Teletypewriters ushered in a new mode of inscription of writing: if the typewriter set up a grid of letters and voids of the same size, turning the absence of a letter (the space) into a key itself (the spacebar), the teletypewriter finished it by inscribing the space in the very same material as all other letters: electrical zeros and ones, that were to immediately leave the machine. The Teletype Model 33, one of the most widely produced and distributed text-based terminals in the 1970s, introduced multiple technological concretizations that are present in the computers of today as a sort of legacy, such as the qwerty keyboard with control keys, the ascii character encoding and the TTY terminal capability. We have created short-circuits that allow us to remember otherwise technical progress and computational genealogies.

TTY was produced in april-june 2023 as special issue 21 of the xpub at piet zwart institute, rotterdam. xpub is the master of arts in fine art and design: experimental publishing of the piet zwart institute. xpub focuses on the acts of making things public and creating publics in the age of post-digital networks.

Subrelease Encoding Converter

It's a table, it's a converter, it's a look behind-the-scenes at what really happens when you type on a keyboard! You know, when you press a key and the computer somehow magically knows what you meant to say? Oh well, our buddy Javascript is here to break it down for you in all its nerdy glory.

Get ready for some wild en-codings, including binary, hexadecimal, decimal, phonetic cyrillic, and even the xpub1 emoji 😈 alphabet. So kick back, relax, and let's dive into the wacky world of character en-coding. En-joy!

We are on Strike

Inspired by the "The Phantom of the Operator" documentary, our project delved into the unusual idea of a website going on strike.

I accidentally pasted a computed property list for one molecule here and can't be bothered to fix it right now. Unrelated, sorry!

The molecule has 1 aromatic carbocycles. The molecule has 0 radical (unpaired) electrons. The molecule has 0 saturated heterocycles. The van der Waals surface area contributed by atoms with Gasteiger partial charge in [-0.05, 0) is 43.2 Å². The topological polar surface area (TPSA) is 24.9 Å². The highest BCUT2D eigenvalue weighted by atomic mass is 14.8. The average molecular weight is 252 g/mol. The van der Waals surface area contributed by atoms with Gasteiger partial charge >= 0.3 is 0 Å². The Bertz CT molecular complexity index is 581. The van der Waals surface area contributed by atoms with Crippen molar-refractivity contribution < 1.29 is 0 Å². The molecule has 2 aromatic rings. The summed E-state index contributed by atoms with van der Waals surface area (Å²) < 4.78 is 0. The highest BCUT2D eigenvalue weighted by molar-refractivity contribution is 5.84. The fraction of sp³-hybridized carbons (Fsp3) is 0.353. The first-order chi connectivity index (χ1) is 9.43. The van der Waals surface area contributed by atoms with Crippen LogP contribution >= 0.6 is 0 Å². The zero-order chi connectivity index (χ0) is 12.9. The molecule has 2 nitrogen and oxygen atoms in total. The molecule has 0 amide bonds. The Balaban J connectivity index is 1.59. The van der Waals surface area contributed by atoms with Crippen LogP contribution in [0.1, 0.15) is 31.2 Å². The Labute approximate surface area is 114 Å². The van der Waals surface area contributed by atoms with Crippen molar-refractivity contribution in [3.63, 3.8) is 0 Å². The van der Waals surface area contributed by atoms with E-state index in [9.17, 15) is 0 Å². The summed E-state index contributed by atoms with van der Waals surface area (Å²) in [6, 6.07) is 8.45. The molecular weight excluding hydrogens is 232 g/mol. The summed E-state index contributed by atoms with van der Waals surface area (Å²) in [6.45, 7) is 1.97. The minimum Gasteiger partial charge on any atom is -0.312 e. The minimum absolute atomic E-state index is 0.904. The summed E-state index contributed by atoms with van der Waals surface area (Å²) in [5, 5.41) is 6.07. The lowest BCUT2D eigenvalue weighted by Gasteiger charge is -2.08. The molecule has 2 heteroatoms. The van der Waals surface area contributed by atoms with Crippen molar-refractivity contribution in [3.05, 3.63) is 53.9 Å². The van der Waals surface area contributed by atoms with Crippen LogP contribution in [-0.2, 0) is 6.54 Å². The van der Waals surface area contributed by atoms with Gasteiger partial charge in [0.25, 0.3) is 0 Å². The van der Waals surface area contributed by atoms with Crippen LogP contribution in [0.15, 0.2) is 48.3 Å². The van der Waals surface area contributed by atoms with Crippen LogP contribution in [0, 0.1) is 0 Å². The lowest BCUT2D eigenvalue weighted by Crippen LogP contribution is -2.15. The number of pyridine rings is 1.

Engaging in discussions both inside and outside the classroom, we explored the nature of strikes, labor actions, and the often overlooked realm of invisible labor. As our ideas took shape and questions arose, we realized that disrupting the functionality of the XPUB & Lens-Based Media Wiki, a platform where PZI people regularly access information, could have a significant impact. Initially, we considered redirecting all the links to SI21's page or a Manifesto, effectively occupying our beloved Wiki. However, considering the imminent assessment weeks for XPUB and LBM, we decided against interfering with users' daily wiki experience and workflow.

Instead, we embraced a different approach to realize our idea while preserving the Wiki's main functionality. Our solution was to unveil the previously unseen labor and highlight its significance. We added specific texts to corresponding wiki pages, seamlessly integrating them into the current SI21 sub-release. To distinguish these pieces of text as additions and explanations, we placed them on top of each page with the "wiki comments" command, and thus rendering them as hidden elements, i.e. invisible on page load. This allowed us to provide comprehensive details about our intentions and the underlying ideas while maintaining the wiki's regular functionality.